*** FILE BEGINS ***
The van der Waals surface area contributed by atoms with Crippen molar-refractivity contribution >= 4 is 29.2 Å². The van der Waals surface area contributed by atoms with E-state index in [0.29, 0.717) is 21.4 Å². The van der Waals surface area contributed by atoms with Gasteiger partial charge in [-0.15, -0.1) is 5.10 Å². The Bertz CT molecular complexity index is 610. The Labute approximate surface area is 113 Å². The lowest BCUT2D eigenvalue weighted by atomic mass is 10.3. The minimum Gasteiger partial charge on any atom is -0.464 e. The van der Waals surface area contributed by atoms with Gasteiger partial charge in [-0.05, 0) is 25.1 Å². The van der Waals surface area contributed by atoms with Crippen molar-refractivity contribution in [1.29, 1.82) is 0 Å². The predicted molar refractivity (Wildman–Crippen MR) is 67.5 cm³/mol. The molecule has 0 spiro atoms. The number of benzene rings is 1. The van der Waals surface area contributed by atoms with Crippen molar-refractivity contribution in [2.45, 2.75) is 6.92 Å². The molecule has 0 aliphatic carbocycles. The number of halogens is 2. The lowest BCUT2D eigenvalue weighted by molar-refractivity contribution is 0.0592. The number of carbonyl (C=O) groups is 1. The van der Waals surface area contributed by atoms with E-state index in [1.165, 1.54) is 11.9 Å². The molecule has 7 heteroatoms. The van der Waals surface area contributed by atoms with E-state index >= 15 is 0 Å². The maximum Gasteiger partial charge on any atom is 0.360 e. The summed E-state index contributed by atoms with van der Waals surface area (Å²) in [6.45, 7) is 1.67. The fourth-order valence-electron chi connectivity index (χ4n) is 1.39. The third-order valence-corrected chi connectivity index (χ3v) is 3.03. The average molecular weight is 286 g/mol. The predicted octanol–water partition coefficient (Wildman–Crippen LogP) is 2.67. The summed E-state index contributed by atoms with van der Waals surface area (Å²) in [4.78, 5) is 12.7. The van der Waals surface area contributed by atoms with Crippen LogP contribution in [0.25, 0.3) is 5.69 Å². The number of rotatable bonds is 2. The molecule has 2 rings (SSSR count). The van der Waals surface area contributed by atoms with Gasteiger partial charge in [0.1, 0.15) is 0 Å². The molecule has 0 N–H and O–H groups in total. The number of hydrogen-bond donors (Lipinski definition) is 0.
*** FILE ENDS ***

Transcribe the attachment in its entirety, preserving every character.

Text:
The van der Waals surface area contributed by atoms with Crippen molar-refractivity contribution >= 4 is 29.2 Å². The van der Waals surface area contributed by atoms with E-state index in [0.29, 0.717) is 21.4 Å². The van der Waals surface area contributed by atoms with Gasteiger partial charge in [-0.15, -0.1) is 5.10 Å². The Bertz CT molecular complexity index is 610. The Labute approximate surface area is 113 Å². The lowest BCUT2D eigenvalue weighted by atomic mass is 10.3. The minimum Gasteiger partial charge on any atom is -0.464 e. The van der Waals surface area contributed by atoms with Gasteiger partial charge in [-0.05, 0) is 25.1 Å². The van der Waals surface area contributed by atoms with Crippen molar-refractivity contribution in [1.29, 1.82) is 0 Å². The predicted molar refractivity (Wildman–Crippen MR) is 67.5 cm³/mol. The molecule has 0 spiro atoms. The number of benzene rings is 1. The van der Waals surface area contributed by atoms with Crippen molar-refractivity contribution in [2.45, 2.75) is 6.92 Å². The molecule has 0 aliphatic carbocycles. The number of halogens is 2. The lowest BCUT2D eigenvalue weighted by molar-refractivity contribution is 0.0592. The number of carbonyl (C=O) groups is 1. The van der Waals surface area contributed by atoms with E-state index in [1.165, 1.54) is 11.9 Å². The molecule has 7 heteroatoms. The van der Waals surface area contributed by atoms with E-state index >= 15 is 0 Å². The maximum Gasteiger partial charge on any atom is 0.360 e. The summed E-state index contributed by atoms with van der Waals surface area (Å²) in [6.45, 7) is 1.67. The fourth-order valence-electron chi connectivity index (χ4n) is 1.39. The third-order valence-corrected chi connectivity index (χ3v) is 3.03. The average molecular weight is 286 g/mol. The predicted octanol–water partition coefficient (Wildman–Crippen LogP) is 2.67. The summed E-state index contributed by atoms with van der Waals surface area (Å²) in [4.78, 5) is 12.7. The van der Waals surface area contributed by atoms with Crippen LogP contribution in [0.25, 0.3) is 5.69 Å². The number of rotatable bonds is 2. The molecule has 2 rings (SSSR count). The van der Waals surface area contributed by atoms with Gasteiger partial charge in [0.1, 0.15) is 0 Å². The molecule has 0 N–H and O–H groups in total. The number of hydrogen-bond donors (Lipinski definition) is 0.